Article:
What Ever Happened To: Karen Rose Cercone

Book Cover Diving Belle asks for help finding a novelist whose fourth book promised some awesome romance.

I’m (still) looking for Karen Rose Cercone who—back in the late 90s—started a three kick-ass historical-mystery-with-a-terrific-romance subplot series and then stopped.

(Seriously, go read them— Coal Bones, Steel Ashes, Blood Tracks.)[Hey! They’re set in Pittsburgh! Awesome! - SB Sarah]

The two leads—Milo Kachigan and Helen Sorby—are a great couple and over the course of the three books, it was a delight watching their relationship develop—I always felt book number four in the series would resolve most of their issues and finally give me a HEA.  Except book #4 never came. . .

I believe that Cercone may have collaborated on a number of Star Trek novelizations during the same time period but can’t find anything recent.  Help, please!

And I’m SO happy to see this feature on SMTB!!!!

Anyone have any idea what became of the series? Have you read it? This sounds like some really interesting historical mystery.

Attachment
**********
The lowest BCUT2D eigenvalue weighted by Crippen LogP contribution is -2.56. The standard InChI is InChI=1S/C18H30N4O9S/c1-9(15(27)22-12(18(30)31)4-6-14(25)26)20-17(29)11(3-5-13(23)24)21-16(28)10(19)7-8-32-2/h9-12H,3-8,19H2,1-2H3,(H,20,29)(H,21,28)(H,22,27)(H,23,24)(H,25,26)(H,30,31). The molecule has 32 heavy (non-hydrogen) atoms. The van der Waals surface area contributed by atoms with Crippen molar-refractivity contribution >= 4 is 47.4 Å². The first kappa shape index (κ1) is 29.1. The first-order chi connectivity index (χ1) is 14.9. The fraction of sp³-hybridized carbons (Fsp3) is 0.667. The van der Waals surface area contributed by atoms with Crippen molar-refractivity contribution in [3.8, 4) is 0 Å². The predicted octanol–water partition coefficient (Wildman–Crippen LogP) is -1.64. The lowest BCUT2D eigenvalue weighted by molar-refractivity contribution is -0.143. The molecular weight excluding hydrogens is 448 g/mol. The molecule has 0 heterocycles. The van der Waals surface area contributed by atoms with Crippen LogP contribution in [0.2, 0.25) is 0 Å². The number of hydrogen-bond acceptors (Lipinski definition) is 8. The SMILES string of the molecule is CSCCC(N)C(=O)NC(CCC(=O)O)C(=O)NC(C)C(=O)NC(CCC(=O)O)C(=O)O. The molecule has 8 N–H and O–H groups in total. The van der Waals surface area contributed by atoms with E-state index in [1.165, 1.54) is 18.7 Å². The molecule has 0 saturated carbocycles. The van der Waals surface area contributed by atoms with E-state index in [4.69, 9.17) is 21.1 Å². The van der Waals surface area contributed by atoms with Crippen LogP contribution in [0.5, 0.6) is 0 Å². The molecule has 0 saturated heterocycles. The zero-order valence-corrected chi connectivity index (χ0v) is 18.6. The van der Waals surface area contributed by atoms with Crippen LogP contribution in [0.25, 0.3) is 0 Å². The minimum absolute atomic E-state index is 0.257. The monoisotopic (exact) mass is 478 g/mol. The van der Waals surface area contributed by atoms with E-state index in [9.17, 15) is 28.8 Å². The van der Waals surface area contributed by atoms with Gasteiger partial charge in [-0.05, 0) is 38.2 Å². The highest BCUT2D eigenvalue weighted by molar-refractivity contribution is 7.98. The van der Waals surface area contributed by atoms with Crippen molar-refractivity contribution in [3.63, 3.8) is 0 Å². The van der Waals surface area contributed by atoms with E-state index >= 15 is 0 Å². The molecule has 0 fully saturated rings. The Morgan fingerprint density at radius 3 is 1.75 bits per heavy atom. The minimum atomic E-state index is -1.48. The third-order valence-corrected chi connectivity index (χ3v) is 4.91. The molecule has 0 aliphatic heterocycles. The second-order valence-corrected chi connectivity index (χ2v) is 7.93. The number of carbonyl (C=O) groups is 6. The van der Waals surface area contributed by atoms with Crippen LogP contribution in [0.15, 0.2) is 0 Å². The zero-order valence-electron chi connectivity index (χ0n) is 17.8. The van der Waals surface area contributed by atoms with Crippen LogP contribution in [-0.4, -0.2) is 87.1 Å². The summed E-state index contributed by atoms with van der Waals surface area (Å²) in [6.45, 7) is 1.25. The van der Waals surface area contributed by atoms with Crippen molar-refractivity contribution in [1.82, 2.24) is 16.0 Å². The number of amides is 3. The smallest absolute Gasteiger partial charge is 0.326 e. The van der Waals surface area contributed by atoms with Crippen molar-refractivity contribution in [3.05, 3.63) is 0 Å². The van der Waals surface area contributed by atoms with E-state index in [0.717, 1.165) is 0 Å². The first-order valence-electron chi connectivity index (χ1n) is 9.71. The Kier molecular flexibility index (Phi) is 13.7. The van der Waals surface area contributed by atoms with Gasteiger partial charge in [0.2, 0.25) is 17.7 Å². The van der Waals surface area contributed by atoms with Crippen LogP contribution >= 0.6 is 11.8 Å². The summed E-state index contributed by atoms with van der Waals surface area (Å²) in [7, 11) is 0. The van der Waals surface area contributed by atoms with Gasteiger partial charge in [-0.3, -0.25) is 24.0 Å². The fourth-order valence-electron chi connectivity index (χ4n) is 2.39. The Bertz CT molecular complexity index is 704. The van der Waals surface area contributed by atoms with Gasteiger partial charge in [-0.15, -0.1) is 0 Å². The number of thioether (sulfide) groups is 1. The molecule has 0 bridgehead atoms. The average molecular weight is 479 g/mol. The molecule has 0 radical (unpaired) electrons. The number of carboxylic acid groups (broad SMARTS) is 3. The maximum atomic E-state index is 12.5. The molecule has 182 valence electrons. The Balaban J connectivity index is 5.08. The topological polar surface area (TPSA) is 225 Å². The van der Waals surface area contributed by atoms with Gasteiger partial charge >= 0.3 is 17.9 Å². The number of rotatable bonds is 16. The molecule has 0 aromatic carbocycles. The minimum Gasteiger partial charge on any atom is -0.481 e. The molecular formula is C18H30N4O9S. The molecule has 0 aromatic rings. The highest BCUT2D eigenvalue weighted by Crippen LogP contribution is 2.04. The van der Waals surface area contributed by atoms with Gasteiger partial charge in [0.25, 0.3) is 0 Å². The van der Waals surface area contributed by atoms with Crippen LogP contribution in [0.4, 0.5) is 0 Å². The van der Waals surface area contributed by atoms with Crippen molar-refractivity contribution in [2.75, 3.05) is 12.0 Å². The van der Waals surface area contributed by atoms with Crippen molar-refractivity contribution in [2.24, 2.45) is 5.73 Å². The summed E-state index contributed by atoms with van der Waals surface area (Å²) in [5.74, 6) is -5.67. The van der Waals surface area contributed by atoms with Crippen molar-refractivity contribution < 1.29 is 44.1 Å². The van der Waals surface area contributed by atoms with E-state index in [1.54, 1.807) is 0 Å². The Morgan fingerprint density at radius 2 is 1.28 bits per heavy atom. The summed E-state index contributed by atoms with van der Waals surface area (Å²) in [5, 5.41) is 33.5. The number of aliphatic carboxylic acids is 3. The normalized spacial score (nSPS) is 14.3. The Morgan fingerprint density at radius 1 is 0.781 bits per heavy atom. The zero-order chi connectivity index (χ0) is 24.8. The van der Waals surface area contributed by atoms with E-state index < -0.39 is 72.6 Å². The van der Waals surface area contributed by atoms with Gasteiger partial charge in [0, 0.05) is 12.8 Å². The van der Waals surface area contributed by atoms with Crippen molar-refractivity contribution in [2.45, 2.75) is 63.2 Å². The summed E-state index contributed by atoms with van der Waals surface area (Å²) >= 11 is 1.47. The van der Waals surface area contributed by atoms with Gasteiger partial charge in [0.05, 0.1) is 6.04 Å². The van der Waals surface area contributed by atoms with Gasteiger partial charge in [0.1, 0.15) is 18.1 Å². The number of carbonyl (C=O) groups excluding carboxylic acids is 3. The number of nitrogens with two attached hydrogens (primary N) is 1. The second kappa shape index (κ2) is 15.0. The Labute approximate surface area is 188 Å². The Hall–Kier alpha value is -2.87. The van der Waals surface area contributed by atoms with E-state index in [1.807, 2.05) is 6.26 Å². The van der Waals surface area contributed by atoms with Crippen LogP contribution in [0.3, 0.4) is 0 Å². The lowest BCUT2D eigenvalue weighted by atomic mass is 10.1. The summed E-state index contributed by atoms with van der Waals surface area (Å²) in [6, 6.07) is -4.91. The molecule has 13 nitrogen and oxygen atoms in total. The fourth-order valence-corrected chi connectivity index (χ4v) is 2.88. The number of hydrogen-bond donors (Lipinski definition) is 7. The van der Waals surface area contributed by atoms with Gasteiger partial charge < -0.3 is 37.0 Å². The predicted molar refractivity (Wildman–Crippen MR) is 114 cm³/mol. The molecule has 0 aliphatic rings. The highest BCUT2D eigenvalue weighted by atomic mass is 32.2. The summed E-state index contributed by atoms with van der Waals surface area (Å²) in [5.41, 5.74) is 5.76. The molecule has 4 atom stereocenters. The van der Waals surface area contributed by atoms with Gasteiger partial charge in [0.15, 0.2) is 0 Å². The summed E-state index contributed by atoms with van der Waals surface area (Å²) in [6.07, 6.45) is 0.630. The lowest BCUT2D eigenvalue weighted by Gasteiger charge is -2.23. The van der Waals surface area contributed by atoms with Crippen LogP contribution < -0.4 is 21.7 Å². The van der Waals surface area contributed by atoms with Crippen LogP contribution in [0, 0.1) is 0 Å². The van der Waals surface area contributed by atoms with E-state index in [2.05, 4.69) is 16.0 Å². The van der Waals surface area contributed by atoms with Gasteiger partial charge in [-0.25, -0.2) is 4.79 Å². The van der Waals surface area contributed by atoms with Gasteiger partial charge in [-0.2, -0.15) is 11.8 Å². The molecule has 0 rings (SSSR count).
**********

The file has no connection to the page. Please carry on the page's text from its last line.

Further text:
Categorized:

General Bitching...

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  1. 1
    Juliana says:

    This page at Ricia Mainhardt Agency (RMA) website lists Cerone as one of their authors. With a picture and a biography in hand, Google tells me she’s gone back to/is now (?) teaching at Indiana University of Pennsylvania (http://www.iup.edu/page.aspx?id=9887 ). At least, I think the bio and picture match up.

    I’m not sure: perhaps contacting RMA might be a way to let her know how much you enjoyed her books, ask about other books (doesn’t look like there are, though), and/or maybe give her a nudge in the direction back to writing.

  2. 2